Venture

A Post-Earnings Chat With Okta On SaaS And Enterprise Adoption

Okta reported its third quarter fiscal 2019 earnings last week. The stock market liked what it saw, pushing Okta’s shares higher after the identity management company beat on both top and bottom lines.

Against an expected $97 million in revenue, Okta put up $105.6 million. Stacked next to an expected adjusted loss of $0.11 per share, Okta lost just $0.04 (adjusted). That’s pretty good.

But what I want to know is what’s underneath the financial noodling, so I got on the phone with Okta’s COO and co-founder Frederic Kerrest to learn more about the state of recurring software revenue, a critical substance for today’s startups.

SaaS Fatigue, Enterprise, And Adoption

My chat with Kerrest echoed a recent conversation I had with Zuora’s CEO Tien Tzuo and CFO Tyler Sloat the other week. Zuora is bullish on subscriptions, and especially software-as-a-service as a subset of the category. Okta is SaaS and is quite bullish on the model as well, along with its own business.

As always with these post-earnings calls with public corporations, my goal with Okta’s COO was to learn about the state of its market so that I could better understand what’s going on down below, in the private markets.

Two things stuck out. First, in Kerrest’s view, we’re still in surprisingly early innings for subscription revenue in the tech market. (This despite tech being earlier than other categories in converting to recurring revenue). Second, that it seems that enterprise adoption of SaaS products is picking up.

Early

Every executive thinks that their company has room to run and is going to get much bigger in time. But in the case of Kerrest and SaaS, he detailed his take a bit. And as it applies to startups, let’s chat about it.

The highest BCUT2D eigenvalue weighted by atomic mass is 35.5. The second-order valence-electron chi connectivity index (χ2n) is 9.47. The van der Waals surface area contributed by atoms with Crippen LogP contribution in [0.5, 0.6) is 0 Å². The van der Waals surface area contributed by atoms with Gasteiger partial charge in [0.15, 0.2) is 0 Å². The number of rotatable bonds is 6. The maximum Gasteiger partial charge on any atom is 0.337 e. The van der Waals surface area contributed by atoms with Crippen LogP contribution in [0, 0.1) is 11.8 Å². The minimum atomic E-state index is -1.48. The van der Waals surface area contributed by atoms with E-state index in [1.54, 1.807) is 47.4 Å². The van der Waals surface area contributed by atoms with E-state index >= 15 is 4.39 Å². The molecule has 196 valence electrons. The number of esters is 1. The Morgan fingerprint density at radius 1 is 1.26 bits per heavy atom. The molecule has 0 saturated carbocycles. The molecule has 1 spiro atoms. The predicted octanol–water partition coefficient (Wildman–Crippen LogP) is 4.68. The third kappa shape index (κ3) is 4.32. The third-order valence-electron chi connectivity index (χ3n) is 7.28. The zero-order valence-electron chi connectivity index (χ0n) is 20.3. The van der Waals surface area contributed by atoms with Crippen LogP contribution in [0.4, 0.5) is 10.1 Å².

According to the Okta executive, SaaS is around 10 percent of the enterprise software market today. But, not everything will make it to the cloud (his example was the Goldman trading algorithm), so SaaS is perhaps 20 to 30 percent into its journey, in Kerrest’s estimation. That means, by my own mental math, that SaaS as a cohort of companies has another decade or two of good growth ahead of it.

But I was curious about short-term burnout. Are companies getting tired of having to buy most new software as a stream of payments? Is there anything approaching SaaS fatigue in the market? “No way,” according to Kerrest.

So SaaS is in comfortable straits, at least in Kerrest’s view. Which makes some sense given our second point: enterprise adoption.

Enterprise

Okta picked up 100 accounts in its third quarter (fiscal 2019) that were $100,000 or greater in annual recurring revenue (ARR) terms. That’s $10 million in new ARR for the company in the three month period or more than one new $100,000 ARR account per day throughout the quarter.

Why care about one company’s ability to land larger clients? Because when I asked the COO about why Okta listed that metric in its earnings, instead of merely noting revenue growth, he said that metrics of the sort are a “proxy” for enterprise adoption. It’s a useful point to understand, as it seems to me (anecdotally) that more SaaS company quarterly reports I read are sharing a new-large-accounts-landed figure.

More broadly, the metric’s popularity implies broader enterprise SaaS adoption in the market. This can lower companies’ positive dollar churn (net retention), as they may capture more of a deal’s value at the start of a contract instead of later, via upsells. (Check Box’s numbers here for more on that.) But as SaaS has SMB roots, the shift to enterprise-level pick up is probably good for both startups targeting big companies (Slack et al) and big companies looking to land similar deals (Microsoft et al).

Summing, Okta’s business looks healthy, and the company thinks that its category is as well. SaaS and infrastructure as a service (IaaS) are “just getting started” Kerrest said, so if you are out there at a startup, there’s no good excuse to not grow like mad.

Illustration Credit: Li-Anne Dias

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